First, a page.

Florida is furthering its crusade to monitor and prevent prescription drug abuse, as well as the practice of doctor-shopping, in the state. Late last year, Senator Mike Fasano introduced a bill to adjust the current laws related to prescribing controlled substances, including new rules about accessing the state's prescription drug monitoring database, E-FORCSE. The legislation would also help drug prescribers and pharmacists ensure they are reviewing a patient's history with certain controlled substances before prescribing or dispensing them.
According to reports published by the National Survey on Drug Use and Health, about seven million people abuse prescription drugs on a regular basis. These addictions have encouraged the practice of doctor-shopping, which is when a patient visits several different physicians to receive multiple prescriptions for the same or similar drugs. As a result, many state governments have instituted ways to monitor the prescribing patterns of certain substances like narcotics such as the oxycontin and roxicodone. Currently 35 states have such a program, including Florida.
E-FORCSE Database Use
The Electronic Florida Online Reporting of Controlled Substances Evaluation (E-FORCSE) database is part of the Prescription Drug Monitoring Program. This effort went live last September, but has already been used to combat doctor-shopping and prescription fraud by medical personnel like doctors and pharmacists. Under the current law, only dispensing, not prescribing, medical professionals, must enter data when filling prescriptions for Schedule II, III, and IV controlled substances. Accessing the database for other purposes is voluntary.
New Legislation Targets Holes in Pill Mill Law
Although the drug monitoring program is barely underway, legislators have already found a loophole. Senator Mike Fasano's Senate Bill 904 seeks to adjust, or "tweak," the required use of the E-FORCSE database by medical professionals. The new law would require prescribers to review a patient's prescription history in E-FORCSE before writing scripts for specific controlled substances and note this on the prescription. Pharmacists filling the prescription would have to access the database if a required notation is missing on the script. Pharmacists must also check the E-FORCSE if they do not have a recorded history dispensing certain drugs to a patient. Additional provisions mandate pharmacists to report any prescriptions they think are fraudulent to local law enforcement officials, or suffer serious penalties.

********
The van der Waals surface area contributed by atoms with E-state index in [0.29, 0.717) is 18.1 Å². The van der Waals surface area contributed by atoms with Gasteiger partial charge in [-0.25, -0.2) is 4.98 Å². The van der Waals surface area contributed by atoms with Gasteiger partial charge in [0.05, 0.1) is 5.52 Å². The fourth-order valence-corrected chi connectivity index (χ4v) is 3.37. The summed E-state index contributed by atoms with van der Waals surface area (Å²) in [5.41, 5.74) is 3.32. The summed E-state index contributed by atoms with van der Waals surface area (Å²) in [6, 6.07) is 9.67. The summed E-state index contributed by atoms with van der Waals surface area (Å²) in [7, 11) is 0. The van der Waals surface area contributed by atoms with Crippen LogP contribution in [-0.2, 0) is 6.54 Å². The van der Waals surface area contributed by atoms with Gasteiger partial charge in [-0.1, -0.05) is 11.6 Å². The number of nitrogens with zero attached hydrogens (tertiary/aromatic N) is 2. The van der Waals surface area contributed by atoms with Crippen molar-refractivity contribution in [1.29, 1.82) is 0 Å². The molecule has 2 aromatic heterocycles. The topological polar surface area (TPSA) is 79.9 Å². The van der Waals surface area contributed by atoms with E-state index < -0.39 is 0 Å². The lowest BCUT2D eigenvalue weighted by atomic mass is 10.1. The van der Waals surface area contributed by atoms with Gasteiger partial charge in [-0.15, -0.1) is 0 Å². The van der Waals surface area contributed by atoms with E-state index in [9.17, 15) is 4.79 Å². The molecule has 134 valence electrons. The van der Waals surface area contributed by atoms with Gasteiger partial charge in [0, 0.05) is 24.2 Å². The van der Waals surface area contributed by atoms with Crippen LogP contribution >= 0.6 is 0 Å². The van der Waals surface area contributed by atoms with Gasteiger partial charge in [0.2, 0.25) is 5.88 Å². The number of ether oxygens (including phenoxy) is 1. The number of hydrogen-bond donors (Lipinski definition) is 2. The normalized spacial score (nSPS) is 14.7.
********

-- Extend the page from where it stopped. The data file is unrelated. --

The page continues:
In addition, the proposed legislation hopes to stem the growth of new pill mills in Florida, by making it more difficult for would be operators to obtain permission to open new pharmacies. In an effort to thwart prescription drug crimes in Orlando and the rest of the state, applicants seeking a pharmacy license would have their names run against the U.S. Department of Health and Human Services' List of Excluded Individuals and Entities. Individuals on that list would automatically be denied a license.
Prevent Prescription Drug Abuse
The focus of this new legislation and related existing laws is to prevent the abuse of prescription drugs by shutting down pill mill operations and making it more difficult for drug traffickers to gather a large supply of controlled substances like narcotics. However, this must be balanced by allowing the patients who truly need the medications to be able to get them through their qualified medical personnel. While the use of the E-FORCSE database continues to rise, people trying to misuse prescription drugs should be wary of their actions.
Sometimes, the truth is not as obvious as it would appear. If you were charged with or arrested for a crime related to abusing or selling prescription drugs like Xanax, OxyContin, Percocet or Valium, contact a Florida criminal defense attorney right away for advice. Criminal defense lawyers experienced in defending drug crimes may be able to help you with evidence admissibility issues and to avoid a possible felony conviction.